SAN ANGELO, Texas — The City of San Angelo's Public Information Office has provided an update for City affairs regarding the COVID-19 pandemic.

As of 2 p.m. Tuesday, 184 COVID-19 tests have been administered, with 69 negative tests, 114 pending and one confirmed case.

*Hair salons, nail salons and tattoo parlors are required to close by 8 a.m. Wednesday, Tuesday's release said. The order will be effective through midnight April 3 but may be continued beyond that date.

Concho Valley Council of Governments (CVCOG)

For information regarding available services in the area, dial 2-1-1, 24 hours a day, seven days a week, to be connected with an information specialist. After selecting your language option, press 1 to for local community resources, press 2 for state benefits (SNAP, Medicaid, TANF), or press 6 to be connected to an information specialist for more information on COVID-19.

Please note that the 211 Texas network is experiencing extremely high call volumes, so wait times are longer than usual.

To submit questions online, visit and click on “Make a Referral.” A staff member will return the call within 48 hours.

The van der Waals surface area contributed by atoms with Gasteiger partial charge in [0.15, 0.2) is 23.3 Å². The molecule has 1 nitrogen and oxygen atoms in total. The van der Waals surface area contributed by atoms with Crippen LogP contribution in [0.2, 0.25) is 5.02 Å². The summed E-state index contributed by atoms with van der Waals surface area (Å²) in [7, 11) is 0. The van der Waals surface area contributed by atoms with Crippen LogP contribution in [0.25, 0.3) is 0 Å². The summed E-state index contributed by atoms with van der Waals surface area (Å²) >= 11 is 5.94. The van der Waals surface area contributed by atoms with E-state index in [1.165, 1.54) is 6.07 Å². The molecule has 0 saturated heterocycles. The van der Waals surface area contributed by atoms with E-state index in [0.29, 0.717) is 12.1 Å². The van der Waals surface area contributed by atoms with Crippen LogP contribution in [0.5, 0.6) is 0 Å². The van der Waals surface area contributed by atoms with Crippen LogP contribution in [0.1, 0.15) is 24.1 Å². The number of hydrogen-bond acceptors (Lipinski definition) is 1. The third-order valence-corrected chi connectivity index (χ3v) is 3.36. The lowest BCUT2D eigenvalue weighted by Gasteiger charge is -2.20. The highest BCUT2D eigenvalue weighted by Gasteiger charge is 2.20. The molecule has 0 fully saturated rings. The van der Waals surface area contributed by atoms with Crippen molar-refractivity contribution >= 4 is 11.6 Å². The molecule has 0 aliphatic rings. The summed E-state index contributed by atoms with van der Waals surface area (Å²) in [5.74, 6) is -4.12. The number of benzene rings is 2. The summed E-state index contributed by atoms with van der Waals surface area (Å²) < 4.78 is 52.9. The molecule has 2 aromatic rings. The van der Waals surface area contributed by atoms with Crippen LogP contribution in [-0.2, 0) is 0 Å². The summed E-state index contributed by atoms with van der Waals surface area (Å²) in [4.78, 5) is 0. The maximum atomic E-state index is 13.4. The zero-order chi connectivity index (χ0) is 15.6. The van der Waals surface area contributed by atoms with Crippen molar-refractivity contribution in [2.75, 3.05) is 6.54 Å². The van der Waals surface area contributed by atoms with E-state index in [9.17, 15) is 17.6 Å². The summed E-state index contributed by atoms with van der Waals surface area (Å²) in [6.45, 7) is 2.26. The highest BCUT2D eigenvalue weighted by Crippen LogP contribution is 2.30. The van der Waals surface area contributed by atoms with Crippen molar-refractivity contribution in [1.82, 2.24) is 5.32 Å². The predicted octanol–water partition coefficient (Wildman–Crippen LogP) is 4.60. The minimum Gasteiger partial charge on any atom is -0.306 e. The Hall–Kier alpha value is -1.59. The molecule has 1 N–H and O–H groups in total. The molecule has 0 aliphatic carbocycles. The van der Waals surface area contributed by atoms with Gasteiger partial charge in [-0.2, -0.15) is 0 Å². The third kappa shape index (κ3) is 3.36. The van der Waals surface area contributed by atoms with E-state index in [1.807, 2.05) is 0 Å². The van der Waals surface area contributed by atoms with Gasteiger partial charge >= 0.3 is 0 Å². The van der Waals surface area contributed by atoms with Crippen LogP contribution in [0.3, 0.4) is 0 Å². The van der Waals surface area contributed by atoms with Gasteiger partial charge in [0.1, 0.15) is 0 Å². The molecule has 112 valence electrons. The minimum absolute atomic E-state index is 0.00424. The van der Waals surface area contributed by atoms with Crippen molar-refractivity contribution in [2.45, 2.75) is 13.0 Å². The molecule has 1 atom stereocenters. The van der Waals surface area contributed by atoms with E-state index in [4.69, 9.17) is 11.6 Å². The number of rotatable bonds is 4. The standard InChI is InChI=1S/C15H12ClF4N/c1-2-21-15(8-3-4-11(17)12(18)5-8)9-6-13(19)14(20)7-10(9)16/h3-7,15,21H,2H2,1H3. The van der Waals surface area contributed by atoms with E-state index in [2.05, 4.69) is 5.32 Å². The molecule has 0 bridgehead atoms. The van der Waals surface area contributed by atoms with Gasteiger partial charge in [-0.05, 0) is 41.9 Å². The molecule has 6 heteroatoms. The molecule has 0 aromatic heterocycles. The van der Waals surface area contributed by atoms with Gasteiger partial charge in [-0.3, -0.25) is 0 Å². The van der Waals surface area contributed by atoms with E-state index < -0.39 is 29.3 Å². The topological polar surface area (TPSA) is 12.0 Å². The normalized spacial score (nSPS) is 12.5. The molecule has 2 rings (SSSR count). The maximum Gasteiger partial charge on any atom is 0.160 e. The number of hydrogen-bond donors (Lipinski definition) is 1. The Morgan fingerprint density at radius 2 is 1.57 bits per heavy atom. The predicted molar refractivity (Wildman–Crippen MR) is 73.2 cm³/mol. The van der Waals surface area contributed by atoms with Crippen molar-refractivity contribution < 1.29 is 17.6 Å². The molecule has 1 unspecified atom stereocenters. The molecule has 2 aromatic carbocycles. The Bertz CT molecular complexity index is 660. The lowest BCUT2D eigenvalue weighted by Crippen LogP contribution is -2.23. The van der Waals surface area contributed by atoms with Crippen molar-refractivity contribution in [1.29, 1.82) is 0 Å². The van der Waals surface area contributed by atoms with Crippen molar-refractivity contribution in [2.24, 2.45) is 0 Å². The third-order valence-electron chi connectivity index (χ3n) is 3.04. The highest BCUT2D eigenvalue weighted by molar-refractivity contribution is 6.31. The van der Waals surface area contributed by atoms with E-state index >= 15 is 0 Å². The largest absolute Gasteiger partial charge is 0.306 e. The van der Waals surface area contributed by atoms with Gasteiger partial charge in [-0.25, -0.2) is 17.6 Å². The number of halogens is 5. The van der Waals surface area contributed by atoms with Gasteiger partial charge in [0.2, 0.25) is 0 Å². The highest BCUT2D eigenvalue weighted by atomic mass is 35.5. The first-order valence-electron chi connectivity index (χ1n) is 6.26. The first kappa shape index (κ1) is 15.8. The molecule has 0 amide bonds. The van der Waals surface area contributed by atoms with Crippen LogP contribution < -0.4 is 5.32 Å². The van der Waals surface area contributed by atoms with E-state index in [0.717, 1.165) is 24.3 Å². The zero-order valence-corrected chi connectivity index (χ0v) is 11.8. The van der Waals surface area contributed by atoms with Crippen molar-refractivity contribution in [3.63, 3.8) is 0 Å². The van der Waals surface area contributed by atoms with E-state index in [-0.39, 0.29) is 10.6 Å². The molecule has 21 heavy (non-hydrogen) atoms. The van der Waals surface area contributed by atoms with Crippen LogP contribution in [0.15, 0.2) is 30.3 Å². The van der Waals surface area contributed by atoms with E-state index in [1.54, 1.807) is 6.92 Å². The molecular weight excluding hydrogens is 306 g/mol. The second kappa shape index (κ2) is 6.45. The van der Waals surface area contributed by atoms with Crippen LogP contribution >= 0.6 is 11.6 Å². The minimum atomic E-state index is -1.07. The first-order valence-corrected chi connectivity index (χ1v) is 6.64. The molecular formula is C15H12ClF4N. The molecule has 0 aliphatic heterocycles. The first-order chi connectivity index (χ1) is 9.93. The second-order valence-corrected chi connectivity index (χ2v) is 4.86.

Vitalant (formerly United Blood Services)

The Centers for Disease Control and Prevention (CDC) encourages people who are well to continue to donate blood as it is an essential activity, even amidst COVID-19 response measures.

Vitalant’s blood supply is at a dangerously LOW level. As many mobile blood drives have canceled, Vitalant has extended its donation center hours:

Vitalant Donation Center, 2020 W. Beauregard Ave, in San Angelo

10 a.m. to 8 p.m. Monday–Thursday

8 a.m. to 5 p.m. Friday and Saturday

8 a.m. to 12:3.0 p.m. Sunday, March 29

"If you are healthy and at least 16 years old, now more than ever, your blood donation is needed.

Vitalant has taken additional measures to ensure donor safety. Regulated by the FDA, safety is always at the forefront of blood donation for donors, recipients and staff.

We are doing the following to keep donors and staff safe:

  • We are spacing chairs three feet apart in waiting and donation areas (and, where possible, six feet), per guidance from the World Health Organization and the CDC.
  • We may ask donors to leave a mobile phone number and wait in their car until they are called.
  • We are discouraging other visitors from entering.
  • Our safety protocols include wearing gloves and wiping down donor-touched and other high-touch areas often and after each collection."